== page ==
The Bureau will give them some time to get into shape.

So if those beer drinking days have caused you to pack on a few more pounds than you’d like to admit and if you nearly stroked-out the last time you ran up and down the basketball court, there might still be a place for you at the FBI. This is especially true for people who have experience in science and technology, forensics, and foreign languages.

And no, Klingon doesn’t count, you fucking geeks!

The agency has also made it a point to contact local and state law enforcement agencies in hopes of scrounging up recruits. This is good news for those donut-eating cops who never stood a chance in hell under the agency’s previous standards.

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The one thing the FBI has not done to increase the recruitment pool is relax its drug policy. A vast majority of the candidates the agency interviews every year get turned away because they have a casual history with drugs like marijuana and Adderall.

In this day and age, it can be challenging to find people who have not at least experimented with these substances. Still, the agency remains adamant that future Special Agents should not come from a past where speed and weed was a way of life.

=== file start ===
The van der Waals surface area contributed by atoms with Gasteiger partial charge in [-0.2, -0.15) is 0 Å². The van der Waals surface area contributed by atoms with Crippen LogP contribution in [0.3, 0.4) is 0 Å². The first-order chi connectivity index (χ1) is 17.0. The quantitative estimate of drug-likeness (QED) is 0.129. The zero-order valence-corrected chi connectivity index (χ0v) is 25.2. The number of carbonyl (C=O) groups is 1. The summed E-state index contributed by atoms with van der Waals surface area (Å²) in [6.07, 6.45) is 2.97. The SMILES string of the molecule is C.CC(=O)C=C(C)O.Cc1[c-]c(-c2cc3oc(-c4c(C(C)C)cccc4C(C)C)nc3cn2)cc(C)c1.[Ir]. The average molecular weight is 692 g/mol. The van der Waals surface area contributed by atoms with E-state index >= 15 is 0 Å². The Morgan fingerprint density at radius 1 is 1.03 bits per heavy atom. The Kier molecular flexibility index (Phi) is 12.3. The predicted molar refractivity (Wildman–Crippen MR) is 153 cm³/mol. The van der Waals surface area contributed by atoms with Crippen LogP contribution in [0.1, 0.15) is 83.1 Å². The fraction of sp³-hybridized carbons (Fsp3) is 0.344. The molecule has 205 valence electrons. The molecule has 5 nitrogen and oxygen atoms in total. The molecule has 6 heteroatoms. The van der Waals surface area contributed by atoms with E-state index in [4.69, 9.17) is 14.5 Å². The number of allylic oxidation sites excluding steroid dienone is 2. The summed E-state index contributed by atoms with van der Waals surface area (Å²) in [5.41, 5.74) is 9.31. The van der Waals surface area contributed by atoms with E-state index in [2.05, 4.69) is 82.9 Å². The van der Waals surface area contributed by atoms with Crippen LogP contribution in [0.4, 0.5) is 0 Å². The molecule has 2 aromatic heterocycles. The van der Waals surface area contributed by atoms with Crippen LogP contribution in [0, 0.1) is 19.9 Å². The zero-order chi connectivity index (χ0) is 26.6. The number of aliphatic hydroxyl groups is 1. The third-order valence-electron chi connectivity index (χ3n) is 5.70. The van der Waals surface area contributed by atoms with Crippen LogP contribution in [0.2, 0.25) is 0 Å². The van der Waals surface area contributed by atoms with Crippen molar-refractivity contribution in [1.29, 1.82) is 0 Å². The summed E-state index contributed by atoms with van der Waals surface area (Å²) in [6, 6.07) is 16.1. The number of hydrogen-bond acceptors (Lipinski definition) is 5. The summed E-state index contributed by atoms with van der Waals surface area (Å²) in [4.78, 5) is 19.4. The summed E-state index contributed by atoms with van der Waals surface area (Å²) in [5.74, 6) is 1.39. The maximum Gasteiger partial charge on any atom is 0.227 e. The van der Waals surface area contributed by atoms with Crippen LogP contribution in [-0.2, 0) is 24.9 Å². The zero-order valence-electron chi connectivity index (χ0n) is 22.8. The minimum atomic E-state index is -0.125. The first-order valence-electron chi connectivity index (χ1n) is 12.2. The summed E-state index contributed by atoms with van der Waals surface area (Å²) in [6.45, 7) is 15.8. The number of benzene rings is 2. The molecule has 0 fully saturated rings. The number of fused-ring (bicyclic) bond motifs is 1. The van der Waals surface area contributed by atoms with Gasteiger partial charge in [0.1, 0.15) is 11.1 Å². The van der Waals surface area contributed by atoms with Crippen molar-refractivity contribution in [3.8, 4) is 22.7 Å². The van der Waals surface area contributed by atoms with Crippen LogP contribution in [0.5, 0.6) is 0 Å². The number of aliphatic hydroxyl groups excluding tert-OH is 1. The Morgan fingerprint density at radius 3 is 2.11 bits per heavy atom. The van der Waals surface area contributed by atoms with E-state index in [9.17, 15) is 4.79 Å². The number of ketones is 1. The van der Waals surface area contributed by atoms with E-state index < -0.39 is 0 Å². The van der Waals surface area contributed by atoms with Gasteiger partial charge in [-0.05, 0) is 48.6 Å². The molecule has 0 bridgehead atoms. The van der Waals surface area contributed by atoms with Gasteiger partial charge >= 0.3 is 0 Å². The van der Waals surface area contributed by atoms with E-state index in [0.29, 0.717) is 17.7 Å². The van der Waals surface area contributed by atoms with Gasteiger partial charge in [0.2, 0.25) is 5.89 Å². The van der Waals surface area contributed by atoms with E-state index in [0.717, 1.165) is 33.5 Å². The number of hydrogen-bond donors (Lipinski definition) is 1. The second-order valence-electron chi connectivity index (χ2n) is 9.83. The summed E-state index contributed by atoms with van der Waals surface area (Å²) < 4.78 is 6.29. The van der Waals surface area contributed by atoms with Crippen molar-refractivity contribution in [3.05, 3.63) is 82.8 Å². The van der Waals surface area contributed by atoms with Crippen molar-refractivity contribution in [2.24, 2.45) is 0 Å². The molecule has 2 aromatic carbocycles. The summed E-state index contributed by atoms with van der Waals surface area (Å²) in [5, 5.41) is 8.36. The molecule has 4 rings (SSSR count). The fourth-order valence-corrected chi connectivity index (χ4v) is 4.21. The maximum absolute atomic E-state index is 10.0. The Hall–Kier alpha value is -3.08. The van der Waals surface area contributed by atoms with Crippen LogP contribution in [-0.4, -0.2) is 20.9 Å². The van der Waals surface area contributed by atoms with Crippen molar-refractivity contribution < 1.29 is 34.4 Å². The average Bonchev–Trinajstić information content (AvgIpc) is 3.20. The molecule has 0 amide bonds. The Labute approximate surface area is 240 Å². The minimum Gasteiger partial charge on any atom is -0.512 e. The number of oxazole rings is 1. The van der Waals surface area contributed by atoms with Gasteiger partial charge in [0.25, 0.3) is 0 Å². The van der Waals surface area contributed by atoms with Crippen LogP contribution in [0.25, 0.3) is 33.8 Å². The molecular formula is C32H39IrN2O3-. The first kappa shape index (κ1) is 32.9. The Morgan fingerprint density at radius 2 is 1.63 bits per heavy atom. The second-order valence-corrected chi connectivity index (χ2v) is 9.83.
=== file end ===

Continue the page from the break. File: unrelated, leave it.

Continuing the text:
But pot use is not an immediate disqualifier in the FBI.

The agency did loosen its policy on pot to some degree back in 2007 – eliminating the rule disqualifying any person who has smoked weed 15 times or more – but a candidate still needs to be pot free for at least three years before moving on to the next phase of the application process.

It is actually easier for people with a history of marijuana user to get a job protecting the President of the United States than it is to work in the FBI.

The Secret Service changed its pot policy a couple of years ago. It now allows candidates 24-years and younger that have smoked weed within the past 12 months to move on.

Older applicants, at least those 28 and older, still need to be clean for five years or more.

It’s not just the FBI that is having trouble finding recruits.

All across the country, applications for law enforcement officers are down. This is true even in cities that are providing rookies with above-average salaries and benefits packages.

But money does not appear to be the issue preventing people from putting on a blue uniform. The decrease is mostly attributed to the bad reputation that police officers have acquired over the past few years.

Now that social media seems to have a new viral video up every week of a cop beating or choking a citizen out for little to no reason, most people would rather enter another line of work than be associated with police.

Even cops on the force today are looking for a trapdoor out of the looming threat of negative press and prosecution. Somewhere around 29 percent of those who sign up leave within the first year, according to the latest PERF survey.

Basically, nobody wants to protect and serve anymore.

As far as the FBI, the agency says it needs about 16,000 applicants to fill the 900 positions that come available each year.

If you’d like to be considered for one of these jobs, you can click here to get started.

Go get em’ tiger!

Mike Adams is a freelance writer for High Times, Cannabis Now, and Forbes. You can follow him on FacebookTwitter, and Instagram.